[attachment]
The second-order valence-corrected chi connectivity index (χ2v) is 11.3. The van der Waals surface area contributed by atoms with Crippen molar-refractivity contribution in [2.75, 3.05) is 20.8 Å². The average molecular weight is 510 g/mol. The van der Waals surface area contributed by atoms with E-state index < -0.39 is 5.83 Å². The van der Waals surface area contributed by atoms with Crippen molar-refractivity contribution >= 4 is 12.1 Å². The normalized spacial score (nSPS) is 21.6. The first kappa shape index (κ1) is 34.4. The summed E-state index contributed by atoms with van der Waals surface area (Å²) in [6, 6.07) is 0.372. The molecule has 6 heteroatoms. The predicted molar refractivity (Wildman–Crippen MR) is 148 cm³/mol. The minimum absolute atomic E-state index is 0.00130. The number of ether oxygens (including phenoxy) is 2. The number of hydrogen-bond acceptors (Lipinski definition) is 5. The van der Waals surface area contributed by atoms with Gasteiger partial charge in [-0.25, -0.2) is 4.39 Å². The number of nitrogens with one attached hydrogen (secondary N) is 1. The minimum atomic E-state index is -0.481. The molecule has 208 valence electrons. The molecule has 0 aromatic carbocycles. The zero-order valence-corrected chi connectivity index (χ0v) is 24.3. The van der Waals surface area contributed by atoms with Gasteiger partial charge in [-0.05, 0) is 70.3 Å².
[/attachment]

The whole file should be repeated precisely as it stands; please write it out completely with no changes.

The second-order valence-corrected chi connectivity index (χ2v) is 11.3. The van der Waals surface area contributed by atoms with Crippen molar-refractivity contribution in [2.75, 3.05) is 20.8 Å². The average molecular weight is 510 g/mol. The van der Waals surface area contributed by atoms with E-state index < -0.39 is 5.83 Å². The van der Waals surface area contributed by atoms with Crippen molar-refractivity contribution >= 4 is 12.1 Å². The normalized spacial score (nSPS) is 21.6. The first kappa shape index (κ1) is 34.4. The summed E-state index contributed by atoms with van der Waals surface area (Å²) in [6, 6.07) is 0.372. The molecule has 6 heteroatoms. The predicted molar refractivity (Wildman–Crippen MR) is 148 cm³/mol. The minimum absolute atomic E-state index is 0.00130. The number of ether oxygens (including phenoxy) is 2. The number of hydrogen-bond acceptors (Lipinski definition) is 5. The van der Waals surface area contributed by atoms with Gasteiger partial charge in [-0.25, -0.2) is 4.39 Å². The number of nitrogens with one attached hydrogen (secondary N) is 1. The minimum atomic E-state index is -0.481. The molecule has 208 valence electrons. The molecule has 0 aromatic carbocycles. The zero-order valence-corrected chi connectivity index (χ0v) is 24.3. The van der Waals surface area contributed by atoms with Gasteiger partial charge in [-0.05, 0) is 70.3 Å².